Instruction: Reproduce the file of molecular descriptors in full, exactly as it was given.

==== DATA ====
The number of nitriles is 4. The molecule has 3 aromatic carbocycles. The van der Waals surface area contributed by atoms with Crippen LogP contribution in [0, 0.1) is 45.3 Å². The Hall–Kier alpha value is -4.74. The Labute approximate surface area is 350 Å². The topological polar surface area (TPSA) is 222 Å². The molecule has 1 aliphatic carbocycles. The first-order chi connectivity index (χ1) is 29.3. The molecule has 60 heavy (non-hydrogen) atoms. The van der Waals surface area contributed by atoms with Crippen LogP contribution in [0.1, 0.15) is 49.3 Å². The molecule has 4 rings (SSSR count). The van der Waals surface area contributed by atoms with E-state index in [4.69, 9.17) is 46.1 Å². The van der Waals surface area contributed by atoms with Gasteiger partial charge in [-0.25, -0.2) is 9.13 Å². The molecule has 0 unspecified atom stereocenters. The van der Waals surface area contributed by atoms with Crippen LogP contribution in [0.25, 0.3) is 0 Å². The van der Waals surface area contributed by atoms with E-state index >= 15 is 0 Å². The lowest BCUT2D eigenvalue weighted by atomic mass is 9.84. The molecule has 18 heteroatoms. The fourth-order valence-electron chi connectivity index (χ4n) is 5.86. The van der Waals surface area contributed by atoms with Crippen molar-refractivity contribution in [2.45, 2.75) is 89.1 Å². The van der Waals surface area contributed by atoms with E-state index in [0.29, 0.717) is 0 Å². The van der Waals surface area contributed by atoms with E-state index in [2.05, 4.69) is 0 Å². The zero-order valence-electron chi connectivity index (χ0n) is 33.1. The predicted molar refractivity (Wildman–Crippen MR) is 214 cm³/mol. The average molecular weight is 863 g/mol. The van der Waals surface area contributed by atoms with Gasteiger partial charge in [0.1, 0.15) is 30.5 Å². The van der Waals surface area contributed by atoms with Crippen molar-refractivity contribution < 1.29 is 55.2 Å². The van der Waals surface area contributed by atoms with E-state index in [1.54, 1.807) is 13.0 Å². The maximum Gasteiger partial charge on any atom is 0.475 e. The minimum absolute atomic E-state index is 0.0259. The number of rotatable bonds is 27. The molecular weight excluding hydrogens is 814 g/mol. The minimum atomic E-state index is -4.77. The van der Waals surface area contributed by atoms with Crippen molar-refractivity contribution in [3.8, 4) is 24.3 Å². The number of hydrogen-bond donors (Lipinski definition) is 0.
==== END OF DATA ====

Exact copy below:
The number of nitriles is 4. The molecule has 3 aromatic carbocycles. The van der Waals surface area contributed by atoms with Crippen LogP contribution in [0, 0.1) is 45.3 Å². The Hall–Kier alpha value is -4.74. The Labute approximate surface area is 350 Å². The topological polar surface area (TPSA) is 222 Å². The molecule has 1 aliphatic carbocycles. The first-order chi connectivity index (χ1) is 29.3. The molecule has 60 heavy (non-hydrogen) atoms. The van der Waals surface area contributed by atoms with Crippen LogP contribution in [0.1, 0.15) is 49.3 Å². The molecule has 4 rings (SSSR count). The van der Waals surface area contributed by atoms with E-state index in [4.69, 9.17) is 46.1 Å². The van der Waals surface area contributed by atoms with Gasteiger partial charge in [-0.25, -0.2) is 9.13 Å². The molecule has 0 unspecified atom stereocenters. The van der Waals surface area contributed by atoms with Crippen LogP contribution in [0.25, 0.3) is 0 Å². The van der Waals surface area contributed by atoms with E-state index >= 15 is 0 Å². The lowest BCUT2D eigenvalue weighted by atomic mass is 9.84. The molecule has 18 heteroatoms. The fourth-order valence-electron chi connectivity index (χ4n) is 5.86. The van der Waals surface area contributed by atoms with Crippen molar-refractivity contribution in [2.45, 2.75) is 89.1 Å². The van der Waals surface area contributed by atoms with E-state index in [0.29, 0.717) is 0 Å². The van der Waals surface area contributed by atoms with E-state index in [2.05, 4.69) is 0 Å². The zero-order valence-electron chi connectivity index (χ0n) is 33.1. The predicted molar refractivity (Wildman–Crippen MR) is 214 cm³/mol. The average molecular weight is 863 g/mol. The van der Waals surface area contributed by atoms with Gasteiger partial charge in [0.1, 0.15) is 30.5 Å². The van der Waals surface area contributed by atoms with Crippen molar-refractivity contribution < 1.29 is 55.2 Å². The van der Waals surface area contributed by atoms with E-state index in [1.54, 1.807) is 13.0 Å². The maximum Gasteiger partial charge on any atom is 0.475 e. The minimum absolute atomic E-state index is 0.0259. The number of rotatable bonds is 27. The molecular weight excluding hydrogens is 814 g/mol. The minimum atomic E-state index is -4.77. The van der Waals surface area contributed by atoms with Crippen molar-refractivity contribution in [3.8, 4) is 24.3 Å². The number of hydrogen-bond donors (Lipinski definition) is 0.